Session.Permissions is null when populated with empty list

In this code:

  public override Task<IHttpResult> OnAuthenticatedAsync(IServiceBase authService, IAuthSession session, IAuthTokens tokens, Dictionary<string, string> authInfo, CancellationToken token = default)
            // populate session with roles + permissions from autoRepo
            var authRepo = authService.TryResolve<IAuthRepository>();
            var userAuth = authRepo.GetUserAuthByUserName(session.UserAuthName);
            var roles = authRepo.GetRoles(userAuth);
            var permissions = authRepo.GetPermissions(userAuth);
            session.Roles = roles.ToList();
            session.Permissions = permissions.ToList();
            // other stuff

            return base.OnAuthenticatedAsync(authService, session, tokens, authInfo, token);

When I debug the session.Permissions is set to an empty list.

However when calling a regular service right after:

public class MyServices : Service {
    public SomethingResponse Get(Something request)
        var session = GetSession();
        // session.Permissions is null

The session object inside the service has AuthProvider = “jwt”, if that is of any help, and it is configured like this:

new AuthUserSession(),
new JwtAuthProvider(AppSettings) {               
      AuthKeyBase64 = AppSettings.GetString("AuthKeyBase64"),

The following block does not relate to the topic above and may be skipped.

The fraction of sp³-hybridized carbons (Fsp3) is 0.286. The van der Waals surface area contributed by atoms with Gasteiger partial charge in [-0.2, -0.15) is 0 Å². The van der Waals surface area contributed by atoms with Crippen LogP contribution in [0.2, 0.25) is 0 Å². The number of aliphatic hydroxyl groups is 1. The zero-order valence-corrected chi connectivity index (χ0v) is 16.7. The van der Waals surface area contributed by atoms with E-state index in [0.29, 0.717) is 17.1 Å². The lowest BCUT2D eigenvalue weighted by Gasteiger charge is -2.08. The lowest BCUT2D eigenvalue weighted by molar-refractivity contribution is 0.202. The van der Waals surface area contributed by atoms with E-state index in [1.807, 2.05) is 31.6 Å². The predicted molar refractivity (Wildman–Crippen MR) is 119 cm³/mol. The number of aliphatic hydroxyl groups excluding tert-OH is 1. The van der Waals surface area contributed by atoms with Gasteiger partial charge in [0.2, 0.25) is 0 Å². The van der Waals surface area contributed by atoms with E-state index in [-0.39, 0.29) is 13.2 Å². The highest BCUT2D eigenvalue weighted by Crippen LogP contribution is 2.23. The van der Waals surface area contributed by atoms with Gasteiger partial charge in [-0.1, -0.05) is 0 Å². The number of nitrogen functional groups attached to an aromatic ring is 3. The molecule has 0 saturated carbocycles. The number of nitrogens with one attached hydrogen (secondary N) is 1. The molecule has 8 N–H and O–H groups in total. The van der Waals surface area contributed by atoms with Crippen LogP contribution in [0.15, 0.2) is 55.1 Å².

ExpireTokensIn = TimeSpan.FromHours(8),                 // default is 14 days
      RequireSecureConnection=false,                          // SSL is terminated on the reverse proxy

Is there any reason Permissions is NULL instead of an empty list? Of course I can do a lot of NULL checks, or even use the ?. operator everywhere, but if I forget I’ll have a bug.

You can’t rely on the state of the UserSession when it’s hydrated from a cache so use null guards if you need to manually inspect nested access.

But if you just need to Validate they have the required roles/permissions use the required roles/permissions attributes instead

On Request DTOs:

On Service classes:

That’s okay, I’ll use null guards then.

I’m not always using the attributes, since I need to modify my OrmLite queries depending on the permissions (attribute based access control for list-queries).

In that case you can also use the .Safe() extension method when needing to iterate a nullable generic collection, e.g:

foreach (var role in session.Roles.Safe())
1 Like

That is fantastic!

I just finished adding the null safe operator like this:

allowed = session.Permissions?.Contains("CreateProcessOfType_" + pDef.Type);

just to find that null does’t count as false, having to add a separate null check anyway.

allowed = session.Permissions?.Contains("CreateProcessOfType_" + pDef.Type) ?? false;

However the Safe() extension makes the code cleaner:

allowed = session.Permissions.Safe().Contains("CreateProcessOfType_" + pDef.Type);

This is probably “creative use” of the Permissions system, but it seems to work.